Cuban athletes can finally go pro (outside of Cuba)
Robert Siegel, National Public Radio
For the first time in over 50 years, Cuba is letting its athletes sign professional contracts in other countries. Sportswriter Stefan Fatsis talks to Robert Siegel about the historic announcement.
ROBERT SIEGEL, HOST:
For decades, Cuban athletes have defected at international competitions or on perilous journeys in rafts and speedboats. Well, those days could now be coming to an end. Cuba's Communist Party newspaper reported on Friday that Cuban athletes will be allowed to sign professional contracts and play in foreign leagues. To explain this, sportswriter Stefan Fatsis joins us now as he does most Fridays. Hi, Stefan.
STEFAN FATSIS: Hey, Robert.
SIEGEL: And fill us in on the big news out of Cuba.
FATSIS: Well, the news would be the first time since professional sports were outlawed in 1961 that any former professional competition was allowed for Cuban athletes. Granma, the party newspaper, said that athletes will need government permission to sign contracts abroad. They'll have to meet their obligations to the Cuban national teams as well as their obligations to fundamental competitions in Cuba. There's going to be a lot of parsing of this over the next few days to see exactly what it means.
SIEGEL: Well, what do people think pushed the Cuban government to make this change now?
FATSIS: Well, there have been some signs of change. Under Fidel Castro's brother Raul, Cuba has slowly begun expanding the island's private economy. Just yesterday, the government announced 18 new categories of private employment. And that is extended to sports too. Since the summer, Cuba has joined a semi-pro international boxing series. It allowed 10 boxers to turn pro in Mexico.
It announced it was rejoining the Caribbean Series, which is a winter baseball tournament. It'll do that next year after 53 years away from it. And it also allowed three baseball players to sign pro contracts in Mexico this season. Finally, there was a report that Cuba is going to establish its own professional sports system. Today's announcement included news of higher pay for baseball players in Cuba.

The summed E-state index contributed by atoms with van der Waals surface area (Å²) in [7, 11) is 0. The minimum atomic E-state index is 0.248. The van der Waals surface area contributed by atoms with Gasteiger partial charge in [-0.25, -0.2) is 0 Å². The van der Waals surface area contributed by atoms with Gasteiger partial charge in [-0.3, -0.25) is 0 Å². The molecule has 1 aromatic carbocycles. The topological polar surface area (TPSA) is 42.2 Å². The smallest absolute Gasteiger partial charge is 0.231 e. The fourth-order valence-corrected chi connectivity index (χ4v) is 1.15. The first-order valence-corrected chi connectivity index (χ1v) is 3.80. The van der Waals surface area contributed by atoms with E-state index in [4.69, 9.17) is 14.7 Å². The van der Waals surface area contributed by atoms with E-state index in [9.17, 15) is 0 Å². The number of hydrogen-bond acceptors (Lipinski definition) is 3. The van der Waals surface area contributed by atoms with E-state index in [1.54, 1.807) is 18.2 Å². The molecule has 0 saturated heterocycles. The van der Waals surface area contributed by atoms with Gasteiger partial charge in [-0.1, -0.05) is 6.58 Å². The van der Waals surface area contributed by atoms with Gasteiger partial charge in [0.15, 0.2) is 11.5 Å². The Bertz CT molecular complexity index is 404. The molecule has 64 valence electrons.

SIEGEL: Well, Cuba under Castro certainly used sports as a badge of honor. Olympians like boxer Teofilo Stevenson and sprinter Alberto Juantorena were held up as paragons of the state system. This could change that.
FATSIS: Yeah, I think it would. I have no idea how much traction that argument still has in Cuba about how important the athletes are to the system. But it's inarguable now that defections of top athletes have been numerous. They've been embarrassing for Cuba at home as well as abroad. And they've hurt Cuba's performance in international events like the Olympics and world championships, especially in sports in which Cuba historically has done well, like baseball, boxing, track and field. Cuba wants to do better. Authorities recognize that the best way to do that is to let athletes compete more abroad.
SIEGEL: Let's talk about baseball. The past few years have been banner years for Cuban players in the major leagues, including several players who'll play big roles for their teams in the upcoming playoffs.
FATSIS: Yeah. It's a long list of names now: Yoenis Cespedes of Oakland, Aroldis Chapman of Cincinnati, Yunel Escobar of Tampa, Jose Iglesias of Detroit and, of course, Yasiel Puig, the rookie sensation for the L.A. Dodgers. Twenty-one Cubans played in the majors this season. That's the most since 1970 when pre-Castro players were ending their careers.
The key thing is that today's players are arriving younger. Cubans didn't hear much about the previous generation of defectors. Now, as one agent put it in a story this week in the Los Angeles Times, Aroldis Chapman's Lamborghini is on Facebook. His mansion is on Facebook. There were two big defections just in the last month of players under the age of 26. This tide is not going to change.
SIEGEL: But there is still the hurdle of the U.S. trade embargo against Cuba.
FATSIS: Yeah. Granma said that Cuban athletes will have to pay taxes to the Cuban government on earnings from foreign clubs. And that would be a violation of the embargo, I think. A Treasury Department spokesman said today, a change in Cuban laws does not affect our licensing procedure. So we shouldn't get too excited. But maybe this is an overture. And there's a lot to gain here, not just because you'd have more better players in the big leagues, but on the more human level, too, an end to dangerous defections, an end to the black market in the trafficking of Cuban athletes.
SIEGEL: Thank you, Stefan. Have a great weekend.
FATSIS: You too, Robert.
SIEGEL: Stefan Fatsis joins us most Fridays to talk about sports and the business of sports.
You're listening to ALL THINGS CONSIDERED from NPR News.
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